I hear that publication assessment is at 60% or so, but that the impact assessment (an impact case study) is at 20% for the next REF. However, only 1 impact case study is submitted for every 10FTE. That potentially creates a multiplier effect for impact, such that a 4* impact case study could have an equivalence of 2 4* papers. If this is true, then I think the metric works – because it encourages team working, aggregated capabilities rather than solo generalists or even solo specialists and allow for a diversity of academic skills be employed for the good of society. Question is – is that what has been decided?
I had thought my post was more about how the economics profession works, its unspoken conventions, and the results that thus emerge.
But fair enough, many readers have interpreted the post to remark on REF – and I did make mention of that, and so the subbing is not unfair.
I agree – absolutely, REF does include public engagement. My understanding (via a colleague deeply embedded frontline in REF work) is that any potentially successful economics/social science impact study needs to answer four questions :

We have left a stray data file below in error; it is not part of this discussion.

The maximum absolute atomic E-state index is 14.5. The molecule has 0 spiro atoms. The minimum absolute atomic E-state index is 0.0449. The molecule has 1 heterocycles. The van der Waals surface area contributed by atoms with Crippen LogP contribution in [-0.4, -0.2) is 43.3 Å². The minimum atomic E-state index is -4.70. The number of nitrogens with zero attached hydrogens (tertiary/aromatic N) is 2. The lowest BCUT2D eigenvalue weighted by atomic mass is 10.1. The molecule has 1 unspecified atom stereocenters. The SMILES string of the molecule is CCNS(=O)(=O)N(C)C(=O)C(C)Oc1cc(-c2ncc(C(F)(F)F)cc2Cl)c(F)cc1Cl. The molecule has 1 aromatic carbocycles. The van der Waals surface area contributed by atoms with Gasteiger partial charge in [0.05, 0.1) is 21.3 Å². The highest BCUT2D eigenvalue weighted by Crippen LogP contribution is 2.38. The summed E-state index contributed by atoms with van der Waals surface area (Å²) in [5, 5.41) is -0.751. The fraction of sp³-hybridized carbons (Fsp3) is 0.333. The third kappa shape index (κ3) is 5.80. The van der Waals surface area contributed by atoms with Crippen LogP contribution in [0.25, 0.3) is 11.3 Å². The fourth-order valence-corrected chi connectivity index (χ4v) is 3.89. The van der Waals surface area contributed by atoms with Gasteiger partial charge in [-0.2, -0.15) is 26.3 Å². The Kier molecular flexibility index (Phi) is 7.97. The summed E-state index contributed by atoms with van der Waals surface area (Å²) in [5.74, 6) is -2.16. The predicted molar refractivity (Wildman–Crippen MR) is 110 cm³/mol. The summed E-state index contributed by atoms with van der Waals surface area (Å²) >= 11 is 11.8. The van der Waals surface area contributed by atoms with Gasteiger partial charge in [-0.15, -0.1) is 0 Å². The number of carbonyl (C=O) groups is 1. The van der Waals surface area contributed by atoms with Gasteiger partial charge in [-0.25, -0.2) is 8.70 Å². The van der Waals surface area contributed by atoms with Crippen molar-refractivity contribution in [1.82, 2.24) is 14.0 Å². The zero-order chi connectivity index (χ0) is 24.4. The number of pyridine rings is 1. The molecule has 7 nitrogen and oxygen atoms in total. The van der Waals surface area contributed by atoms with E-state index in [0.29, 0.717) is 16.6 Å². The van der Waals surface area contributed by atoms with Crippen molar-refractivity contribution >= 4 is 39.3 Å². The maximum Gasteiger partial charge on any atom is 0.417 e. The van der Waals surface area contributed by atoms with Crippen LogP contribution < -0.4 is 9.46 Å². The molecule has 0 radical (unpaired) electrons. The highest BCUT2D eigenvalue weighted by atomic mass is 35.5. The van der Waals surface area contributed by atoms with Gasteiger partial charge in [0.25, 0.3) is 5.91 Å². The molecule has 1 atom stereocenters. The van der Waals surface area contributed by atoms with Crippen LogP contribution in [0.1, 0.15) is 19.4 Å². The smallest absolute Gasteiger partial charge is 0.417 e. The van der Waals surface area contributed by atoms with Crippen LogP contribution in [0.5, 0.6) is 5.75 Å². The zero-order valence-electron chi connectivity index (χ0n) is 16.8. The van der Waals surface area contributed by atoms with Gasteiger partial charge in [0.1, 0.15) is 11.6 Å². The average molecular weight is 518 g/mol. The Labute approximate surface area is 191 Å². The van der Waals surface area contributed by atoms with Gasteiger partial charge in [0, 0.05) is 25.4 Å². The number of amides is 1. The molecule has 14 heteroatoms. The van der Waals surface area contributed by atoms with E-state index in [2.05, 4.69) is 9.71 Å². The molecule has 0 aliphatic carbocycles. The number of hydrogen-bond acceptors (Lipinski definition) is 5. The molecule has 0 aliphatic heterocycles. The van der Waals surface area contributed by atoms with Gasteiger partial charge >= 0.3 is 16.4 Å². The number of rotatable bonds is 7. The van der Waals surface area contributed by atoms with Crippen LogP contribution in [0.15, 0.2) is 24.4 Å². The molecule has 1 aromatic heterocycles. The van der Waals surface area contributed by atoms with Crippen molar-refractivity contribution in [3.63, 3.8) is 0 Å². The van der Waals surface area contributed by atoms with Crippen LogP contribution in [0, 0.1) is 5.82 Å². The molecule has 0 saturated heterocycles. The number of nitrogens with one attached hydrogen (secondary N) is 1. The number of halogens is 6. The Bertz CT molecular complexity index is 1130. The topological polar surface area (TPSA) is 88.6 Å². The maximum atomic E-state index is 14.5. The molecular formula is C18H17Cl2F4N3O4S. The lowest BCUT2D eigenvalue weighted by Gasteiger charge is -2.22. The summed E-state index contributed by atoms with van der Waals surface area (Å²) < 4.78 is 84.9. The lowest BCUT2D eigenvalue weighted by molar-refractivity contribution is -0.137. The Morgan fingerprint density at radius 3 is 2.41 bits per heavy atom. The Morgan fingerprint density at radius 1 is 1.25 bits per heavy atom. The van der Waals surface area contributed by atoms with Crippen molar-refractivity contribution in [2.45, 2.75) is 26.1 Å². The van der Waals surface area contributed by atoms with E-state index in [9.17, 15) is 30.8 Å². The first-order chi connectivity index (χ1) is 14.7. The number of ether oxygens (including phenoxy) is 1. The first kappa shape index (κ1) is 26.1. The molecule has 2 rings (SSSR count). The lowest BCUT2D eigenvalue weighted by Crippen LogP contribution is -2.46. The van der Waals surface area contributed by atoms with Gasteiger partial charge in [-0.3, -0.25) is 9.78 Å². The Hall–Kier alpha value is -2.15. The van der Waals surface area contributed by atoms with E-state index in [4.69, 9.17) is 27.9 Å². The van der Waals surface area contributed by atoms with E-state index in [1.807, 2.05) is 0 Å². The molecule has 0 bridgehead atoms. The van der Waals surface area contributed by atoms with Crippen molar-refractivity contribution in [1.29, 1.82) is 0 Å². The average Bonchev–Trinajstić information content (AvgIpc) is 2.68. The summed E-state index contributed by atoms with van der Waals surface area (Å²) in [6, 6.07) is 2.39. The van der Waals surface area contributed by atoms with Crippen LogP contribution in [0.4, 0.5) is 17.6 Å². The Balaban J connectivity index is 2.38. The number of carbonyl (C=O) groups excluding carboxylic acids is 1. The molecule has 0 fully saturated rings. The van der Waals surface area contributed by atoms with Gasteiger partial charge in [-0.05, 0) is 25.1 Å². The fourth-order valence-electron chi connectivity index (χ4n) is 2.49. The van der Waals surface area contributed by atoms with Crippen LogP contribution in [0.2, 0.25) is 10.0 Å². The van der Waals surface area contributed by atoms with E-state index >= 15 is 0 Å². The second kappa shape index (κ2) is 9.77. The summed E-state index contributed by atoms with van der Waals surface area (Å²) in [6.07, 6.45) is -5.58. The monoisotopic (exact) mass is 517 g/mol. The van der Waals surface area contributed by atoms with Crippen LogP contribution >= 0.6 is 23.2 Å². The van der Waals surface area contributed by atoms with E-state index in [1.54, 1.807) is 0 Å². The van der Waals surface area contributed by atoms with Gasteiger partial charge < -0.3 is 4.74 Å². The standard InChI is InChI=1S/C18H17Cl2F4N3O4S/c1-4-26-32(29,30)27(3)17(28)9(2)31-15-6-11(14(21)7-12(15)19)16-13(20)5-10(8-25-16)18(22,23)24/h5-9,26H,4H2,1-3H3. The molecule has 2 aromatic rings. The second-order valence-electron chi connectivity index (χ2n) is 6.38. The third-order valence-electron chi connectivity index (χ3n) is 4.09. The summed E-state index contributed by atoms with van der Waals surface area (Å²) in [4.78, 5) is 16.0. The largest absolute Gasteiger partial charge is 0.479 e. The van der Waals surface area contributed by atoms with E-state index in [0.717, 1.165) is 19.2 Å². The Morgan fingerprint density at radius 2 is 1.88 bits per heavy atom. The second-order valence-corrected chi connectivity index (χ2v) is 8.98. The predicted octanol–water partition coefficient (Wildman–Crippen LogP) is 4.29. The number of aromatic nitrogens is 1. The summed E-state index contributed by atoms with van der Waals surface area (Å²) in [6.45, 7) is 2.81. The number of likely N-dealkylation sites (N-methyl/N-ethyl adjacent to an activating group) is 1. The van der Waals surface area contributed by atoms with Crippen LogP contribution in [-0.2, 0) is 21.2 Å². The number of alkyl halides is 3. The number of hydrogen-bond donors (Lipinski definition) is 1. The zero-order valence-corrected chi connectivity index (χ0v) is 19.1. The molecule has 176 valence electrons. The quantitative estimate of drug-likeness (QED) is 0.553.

Q1: What happened? – A decline in elderly poverty? An improvement in participation in higher education? Increased economic growth?
Q2: So what? – Why does it matter – what is the reach, the significance, etc.
Q3: On what research was the impact based?
Q4: What are the links between the research and the claimed impact?
Public engagement is viewed to have traction in Q4. (Irene Ng – the process remains ongoing, I believe, but I’d be very surprised if we end up having something very different from this. And, probably like you, I’ve seen different numbers on how much impact case studies count up compared to 4* publications.)
Obviously, simply having, say, a twitter feed doesn’t quite cut it (Sorry, Sharon Howard – we’re talking social science here).
Not part of this is, say, “A marked increase of economic literacy, the kind critically needed in well-functioning liberal democracies.”
Regarding conventions in the economics profession, Raquel Fernandez (who works on culture in economic performance) made a number of interesting points in her Straddler interview (October 2011), some in disagreement with, some supporting, the position laid out above.